On a peaceful Sunday afternoon, Arthur Rowe comes upon a charity fete in the gardens of a Cambridgeshire vicarage where he wins a game of chance. If only this were an ordinary day. Britain is under threat by Germany, and the air raid sirens that bring the bazaar to a halt expose Rowe as no ordinary man. Recently released from a psychiatric prison for the mercy killing of his wife, he is burdened by guilt, and now, in possession of a seemingly innocuous prize, on the run from a nest of Nazi spies who want him dead.
Pursued on a dark odyssey through the bombed-out streets of London, he becomes enmeshed in a tangle of secrets that reach into the dark recesses of his own forgotten past. And there isn’t a soul he can trust, not even himself. Because Arthur Rowe doesn’t even know who he really is.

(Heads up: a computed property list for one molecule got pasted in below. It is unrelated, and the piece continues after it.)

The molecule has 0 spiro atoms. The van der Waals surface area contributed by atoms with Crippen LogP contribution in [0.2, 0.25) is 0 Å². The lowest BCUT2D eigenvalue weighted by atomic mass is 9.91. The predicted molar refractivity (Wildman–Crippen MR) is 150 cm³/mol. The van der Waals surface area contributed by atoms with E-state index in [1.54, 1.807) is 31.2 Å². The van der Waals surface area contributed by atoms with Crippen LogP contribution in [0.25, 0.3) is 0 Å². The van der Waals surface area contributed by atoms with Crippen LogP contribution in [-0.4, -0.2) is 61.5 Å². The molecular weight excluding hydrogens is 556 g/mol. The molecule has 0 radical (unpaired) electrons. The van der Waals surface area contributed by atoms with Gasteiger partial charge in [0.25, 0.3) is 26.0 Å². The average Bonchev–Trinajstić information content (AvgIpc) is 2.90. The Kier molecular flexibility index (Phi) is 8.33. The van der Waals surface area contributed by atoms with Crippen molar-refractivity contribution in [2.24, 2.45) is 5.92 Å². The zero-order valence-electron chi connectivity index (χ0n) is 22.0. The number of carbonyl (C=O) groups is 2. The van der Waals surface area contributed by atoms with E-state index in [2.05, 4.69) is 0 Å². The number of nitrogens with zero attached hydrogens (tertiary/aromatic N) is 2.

“A storyteller of genius,” Graham Greene composed his serpentine mystery of authentic wartime espionage—and one the author’s personal favorites—while working for MI6 (Evelyn Waugh). But The Ministry of Fear “is more than a mere thriller . . . [it’s a] hypnotic moonstone of a novel” (The New York Times).